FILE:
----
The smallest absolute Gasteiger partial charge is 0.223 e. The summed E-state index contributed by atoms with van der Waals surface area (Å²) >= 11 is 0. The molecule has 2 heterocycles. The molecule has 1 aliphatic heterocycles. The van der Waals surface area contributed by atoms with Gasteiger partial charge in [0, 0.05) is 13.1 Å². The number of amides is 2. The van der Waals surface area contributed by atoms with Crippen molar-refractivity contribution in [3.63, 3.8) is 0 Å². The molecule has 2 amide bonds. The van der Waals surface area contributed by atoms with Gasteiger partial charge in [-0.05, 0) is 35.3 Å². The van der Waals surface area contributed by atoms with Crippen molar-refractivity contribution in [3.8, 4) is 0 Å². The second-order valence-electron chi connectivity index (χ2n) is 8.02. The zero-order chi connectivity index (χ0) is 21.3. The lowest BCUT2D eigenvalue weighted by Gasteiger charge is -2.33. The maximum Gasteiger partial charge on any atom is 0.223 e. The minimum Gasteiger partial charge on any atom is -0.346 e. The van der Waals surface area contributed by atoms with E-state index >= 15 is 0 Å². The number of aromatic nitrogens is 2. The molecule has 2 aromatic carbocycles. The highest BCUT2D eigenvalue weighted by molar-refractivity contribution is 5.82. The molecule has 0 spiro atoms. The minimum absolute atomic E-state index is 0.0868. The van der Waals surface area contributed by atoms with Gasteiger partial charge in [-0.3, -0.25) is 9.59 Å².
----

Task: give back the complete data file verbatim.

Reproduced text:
The smallest absolute Gasteiger partial charge is 0.223 e. The summed E-state index contributed by atoms with van der Waals surface area (Å²) >= 11 is 0. The molecule has 2 heterocycles. The molecule has 1 aliphatic heterocycles. The van der Waals surface area contributed by atoms with Gasteiger partial charge in [0, 0.05) is 13.1 Å². The number of amides is 2. The van der Waals surface area contributed by atoms with Crippen molar-refractivity contribution in [3.63, 3.8) is 0 Å². The molecule has 2 amide bonds. The van der Waals surface area contributed by atoms with Gasteiger partial charge in [-0.05, 0) is 35.3 Å². The van der Waals surface area contributed by atoms with Crippen molar-refractivity contribution in [3.8, 4) is 0 Å². The second-order valence-electron chi connectivity index (χ2n) is 8.02. The zero-order chi connectivity index (χ0) is 21.3. The lowest BCUT2D eigenvalue weighted by Gasteiger charge is -2.33. The maximum Gasteiger partial charge on any atom is 0.223 e. The minimum Gasteiger partial charge on any atom is -0.346 e. The van der Waals surface area contributed by atoms with E-state index >= 15 is 0 Å². The number of aromatic nitrogens is 2. The molecule has 2 aromatic carbocycles. The highest BCUT2D eigenvalue weighted by molar-refractivity contribution is 5.82. The molecule has 0 spiro atoms. The minimum absolute atomic E-state index is 0.0868. The van der Waals surface area contributed by atoms with Gasteiger partial charge in [-0.3, -0.25) is 9.59 Å².